808 F2d 1057 National Treasury Employees Union v. Von Raab

808 F.2d 1057

43 Empl. Prac. Dec. P 37,095, 55 USLW 2424,
1 Indiv.Empl.Rts.Cas. 1433

President, Chapter 168, National Treasury
Employees Union, Plaintiffs-Appellees,
William VON RAAB, Commissioner, United States Customs
Service, Defendant- Appellant.

No. 86-3833.

United States Court of Appeals,
Fifth Circuit.

Jan. 14, 1987.

Robert V. Zener, Dept. of Justice, Leonard Schaitman, Appellate Staff, Civil Div., Washington, D.C., for defendant-appellant.

Nelson G. Dong, Terence M. Kelly, Palo Alto, Cal., for amicus curaie, PharmChem Laboratories, Inc.,

Lois G. Williams, Washington, D.C., Charles C. Garretson, New Orleans, La., Elaine D. Kaplan, National Treasury Employees Union, Washington, D.C., for plaintiffs-appellees.

Appeal from the United States District Court for the Eastern District of Louisiana.

Before RUBIN, RANDALL and HIGGINBOTHAM, Circuit Judges.



This action was commenced on August 12, 1986, by the National Treasury Employees Union and an employee of the United States Customs Service seeking declaratory and injunctive relief against implementation of the Customs Service's "plan to require its current employees to submit to mandatory collection of their urine to screen for the use of illegal drugs as a condition of obtaining promotions and advancement in their careers."1 Complaint for Declaratory and Injunctive Relief at 1-2. Under the drug testing program, persons tentatively selected for positions that (1) directly involve drug interdiction, (2) require the carrying of firearms, or (3) involve access to classified information, are required to submit to urinalysis. Final selection and placement into one of the covered positions are contingent upon successful completion of drug screening through urinalysis.2


On October 27, 1986, plaintiffs moved for a preliminary injunction "suspending Customs' urine collection and analysis program, pending final disposition of this complaint." On November 14, 1986, the district court, 649 F.Supp. 380, finding that "numerous constitutional infirmities" plagued the Customs Service's drug testing program,3 permanently enjoined the program4 and granted a declaratory judgment that the program was unconstitutional.


On November 21, 1986, the Customs Service filed a notice of appeal of the district court's judgment and moved in the district court for a stay pending appeal. The district court denied the stay request on December 3, 1986.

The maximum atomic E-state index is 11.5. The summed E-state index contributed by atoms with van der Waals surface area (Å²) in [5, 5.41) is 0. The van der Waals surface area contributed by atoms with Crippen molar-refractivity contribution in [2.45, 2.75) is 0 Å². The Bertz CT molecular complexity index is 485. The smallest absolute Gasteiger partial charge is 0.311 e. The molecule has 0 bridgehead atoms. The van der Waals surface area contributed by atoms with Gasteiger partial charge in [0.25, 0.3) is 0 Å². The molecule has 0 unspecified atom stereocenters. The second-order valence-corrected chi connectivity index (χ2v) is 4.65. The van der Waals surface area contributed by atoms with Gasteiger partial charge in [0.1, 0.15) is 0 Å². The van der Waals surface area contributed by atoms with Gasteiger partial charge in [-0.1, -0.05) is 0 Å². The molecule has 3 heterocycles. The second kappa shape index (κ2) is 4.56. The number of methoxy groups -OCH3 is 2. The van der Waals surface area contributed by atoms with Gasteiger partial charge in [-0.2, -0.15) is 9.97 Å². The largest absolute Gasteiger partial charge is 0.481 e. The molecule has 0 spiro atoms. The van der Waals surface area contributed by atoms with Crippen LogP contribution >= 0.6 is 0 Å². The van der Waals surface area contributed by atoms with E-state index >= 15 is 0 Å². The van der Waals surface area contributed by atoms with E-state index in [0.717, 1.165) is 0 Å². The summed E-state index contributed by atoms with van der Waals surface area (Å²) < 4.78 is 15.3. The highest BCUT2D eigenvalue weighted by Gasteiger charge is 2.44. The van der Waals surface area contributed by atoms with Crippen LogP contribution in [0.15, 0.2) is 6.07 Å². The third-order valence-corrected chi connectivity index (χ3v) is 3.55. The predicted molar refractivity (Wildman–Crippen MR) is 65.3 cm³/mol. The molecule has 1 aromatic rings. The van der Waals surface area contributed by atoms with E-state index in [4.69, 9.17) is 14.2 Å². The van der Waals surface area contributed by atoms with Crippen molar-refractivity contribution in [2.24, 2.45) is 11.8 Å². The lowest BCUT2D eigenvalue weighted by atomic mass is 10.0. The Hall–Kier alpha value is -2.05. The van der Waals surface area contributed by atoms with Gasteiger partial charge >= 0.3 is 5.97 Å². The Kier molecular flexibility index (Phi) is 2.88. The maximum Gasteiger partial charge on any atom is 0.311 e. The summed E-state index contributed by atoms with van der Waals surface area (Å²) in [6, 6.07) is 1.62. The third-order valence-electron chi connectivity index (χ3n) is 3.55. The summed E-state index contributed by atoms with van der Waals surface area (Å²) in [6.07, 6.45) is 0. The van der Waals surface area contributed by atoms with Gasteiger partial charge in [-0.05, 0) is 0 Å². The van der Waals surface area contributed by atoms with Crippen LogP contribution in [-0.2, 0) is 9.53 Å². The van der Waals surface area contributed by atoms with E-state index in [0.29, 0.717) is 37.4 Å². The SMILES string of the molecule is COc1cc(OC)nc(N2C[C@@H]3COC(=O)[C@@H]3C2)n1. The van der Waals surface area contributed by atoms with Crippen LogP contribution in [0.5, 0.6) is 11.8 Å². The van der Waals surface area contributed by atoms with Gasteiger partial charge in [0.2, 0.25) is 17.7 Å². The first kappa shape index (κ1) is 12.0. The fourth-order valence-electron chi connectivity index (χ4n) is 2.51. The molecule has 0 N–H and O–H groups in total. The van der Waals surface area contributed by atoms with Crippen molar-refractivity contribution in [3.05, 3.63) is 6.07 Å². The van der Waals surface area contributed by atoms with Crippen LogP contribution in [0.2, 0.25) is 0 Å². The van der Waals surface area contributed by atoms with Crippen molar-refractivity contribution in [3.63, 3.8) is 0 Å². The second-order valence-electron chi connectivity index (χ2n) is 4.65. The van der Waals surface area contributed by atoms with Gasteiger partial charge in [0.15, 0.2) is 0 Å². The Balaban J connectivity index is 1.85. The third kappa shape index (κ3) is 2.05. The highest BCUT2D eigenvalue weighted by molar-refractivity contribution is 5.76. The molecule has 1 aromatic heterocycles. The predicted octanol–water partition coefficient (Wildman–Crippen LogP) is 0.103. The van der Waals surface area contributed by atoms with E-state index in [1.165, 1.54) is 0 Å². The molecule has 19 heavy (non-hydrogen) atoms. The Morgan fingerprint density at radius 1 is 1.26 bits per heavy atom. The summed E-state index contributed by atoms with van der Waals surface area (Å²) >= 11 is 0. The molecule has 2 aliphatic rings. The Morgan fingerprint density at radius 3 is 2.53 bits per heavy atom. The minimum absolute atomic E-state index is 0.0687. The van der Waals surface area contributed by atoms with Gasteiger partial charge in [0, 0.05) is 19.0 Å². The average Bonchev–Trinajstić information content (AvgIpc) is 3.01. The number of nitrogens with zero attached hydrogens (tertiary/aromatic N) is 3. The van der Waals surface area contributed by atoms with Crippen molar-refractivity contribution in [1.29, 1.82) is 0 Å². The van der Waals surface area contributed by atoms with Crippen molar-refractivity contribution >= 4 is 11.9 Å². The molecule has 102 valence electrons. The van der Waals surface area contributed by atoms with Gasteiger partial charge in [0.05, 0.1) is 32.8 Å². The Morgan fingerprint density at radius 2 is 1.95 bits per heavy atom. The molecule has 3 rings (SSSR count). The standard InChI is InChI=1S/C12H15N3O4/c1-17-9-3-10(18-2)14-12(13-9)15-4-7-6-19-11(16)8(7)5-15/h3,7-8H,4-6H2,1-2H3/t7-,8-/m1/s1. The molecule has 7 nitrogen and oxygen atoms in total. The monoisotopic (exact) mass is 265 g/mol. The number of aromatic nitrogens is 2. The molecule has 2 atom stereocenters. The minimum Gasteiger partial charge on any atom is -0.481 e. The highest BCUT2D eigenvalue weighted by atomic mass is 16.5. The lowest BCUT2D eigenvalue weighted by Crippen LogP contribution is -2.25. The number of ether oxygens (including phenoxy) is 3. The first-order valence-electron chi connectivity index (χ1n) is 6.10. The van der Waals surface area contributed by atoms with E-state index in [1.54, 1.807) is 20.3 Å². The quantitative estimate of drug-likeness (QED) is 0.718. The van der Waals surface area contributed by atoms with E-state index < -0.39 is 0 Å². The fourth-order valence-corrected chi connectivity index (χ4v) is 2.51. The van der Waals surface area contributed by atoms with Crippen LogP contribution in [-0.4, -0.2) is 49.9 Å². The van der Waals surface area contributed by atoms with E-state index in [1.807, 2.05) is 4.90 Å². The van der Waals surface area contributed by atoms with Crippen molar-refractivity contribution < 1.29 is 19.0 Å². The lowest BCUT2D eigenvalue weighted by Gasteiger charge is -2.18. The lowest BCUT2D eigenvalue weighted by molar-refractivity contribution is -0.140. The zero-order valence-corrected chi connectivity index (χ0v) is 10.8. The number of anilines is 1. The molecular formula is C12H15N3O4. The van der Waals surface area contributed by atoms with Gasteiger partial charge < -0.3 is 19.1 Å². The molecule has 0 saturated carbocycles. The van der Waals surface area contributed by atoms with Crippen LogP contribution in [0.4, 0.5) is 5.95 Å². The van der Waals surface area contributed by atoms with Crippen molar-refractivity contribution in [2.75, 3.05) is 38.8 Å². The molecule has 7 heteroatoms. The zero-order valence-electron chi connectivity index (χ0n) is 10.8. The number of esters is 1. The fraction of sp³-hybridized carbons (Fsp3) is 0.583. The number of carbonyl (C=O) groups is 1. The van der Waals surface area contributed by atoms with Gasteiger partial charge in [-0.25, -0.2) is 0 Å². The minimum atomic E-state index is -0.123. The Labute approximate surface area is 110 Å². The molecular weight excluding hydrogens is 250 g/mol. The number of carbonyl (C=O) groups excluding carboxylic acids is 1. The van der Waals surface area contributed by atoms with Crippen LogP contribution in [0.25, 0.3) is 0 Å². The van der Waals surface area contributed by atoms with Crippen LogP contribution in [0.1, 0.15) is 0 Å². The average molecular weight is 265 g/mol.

The Customs Service has come to this court seeking an expedited appeal and a stay pending appeal; briefing was completed and the motions submitted on December 30, 1986. We granted the Customs Service's motion for an expedited appeal and have scheduled oral argument for the week of February 2, 1987. For the reasons set forth below, we deny the motion for a stay pending appeal, subject to its reconsideration by the panel hearing oral argument in this case.


In order to obtain a stay pending appeal the moving party must demonstrate: (1) that it is likely to succeed on the merits; (2) that it would suffer irreparable injury if the stay were not granted; (3) that granting the stay would not substantially harm the other parties; and (4) that granting the stay would serve the public interest. See, e.g., United States v. Baylor University Medical Center, 711 F.2d 38, 39 (5th Cir.1983), cert. denied, 469 U.S. 1189, 105 S.Ct. 958, 83 L.Ed.2d 964 (1985). However, this court has not applied these factors in a rigid, mechanical fashion. See Baylor University Medical Center, 711 F.2d at 39. "Indeed, in Ruiz v. Estelle, 650 F.2d 555 (5th Cir.1981), this Court held that the movant 'need only present a substantial case on the merits when a serious legal question is involved and show that the balance of equities weighs heavily in favor of granting the stay.' " Baylor University Medical Center, 711 F.2d at 39 (citing Ruiz, 650 F.2d at 565).


We note first that the legal questions presented by this case are serious questions of substantial import to the Customs Service and its employees and to the citizens of this country. Further, the Customs Service has presented a substantial case on the merits.


Balanced against the facts that serious legal questions are presented by this case and that the Customs Service has presented a substantial case on the merits are the equities. Bearing on the equities are two different considerations. First, as the government states, "[t]his appeal presents questions of first impression for this Court...." Brief for Appellant and Memorandum in Support of Motion for Stay Pending Appeal at i. The government further emphasizes "the unsettled state of the law and the complexity of the constitutional issues presented." Id. The correctness of the government's view is amply evidenced by the diverse analyses applied and divergent conclusions drawn by the many courts that have been confronted with the same or similar questions.5


Second, the circumstances that have attended the implementation and subsequent suspension of the Customs Service's drug testing program, in combination with the imminence of oral argument, militate against the granting of a stay at this particular juncture. The drug testing program was in place for three months before it was enjoined. The program has been stayed by the district court's order for two months. To prevent the Customs Service from reinstituting its drug testing program for another three weeks is not, in our view, hardship sufficient to warrant our action when plenary consideration of the motion can be afforded by the oral argument panel concurrently with its consideration of the merits of this case. There is, of course, always the possibility that any order that this panel might enter today, based on its conclusions about the factors governing the issuance of a stay, might be superseded by a contrary decision of the oral argument panel. An on-again, off-again approach to the Customs Service's drug testing program is certainly not in the public's interest, at least not when the lapse of three weeks may eliminate further undesirable turmoil.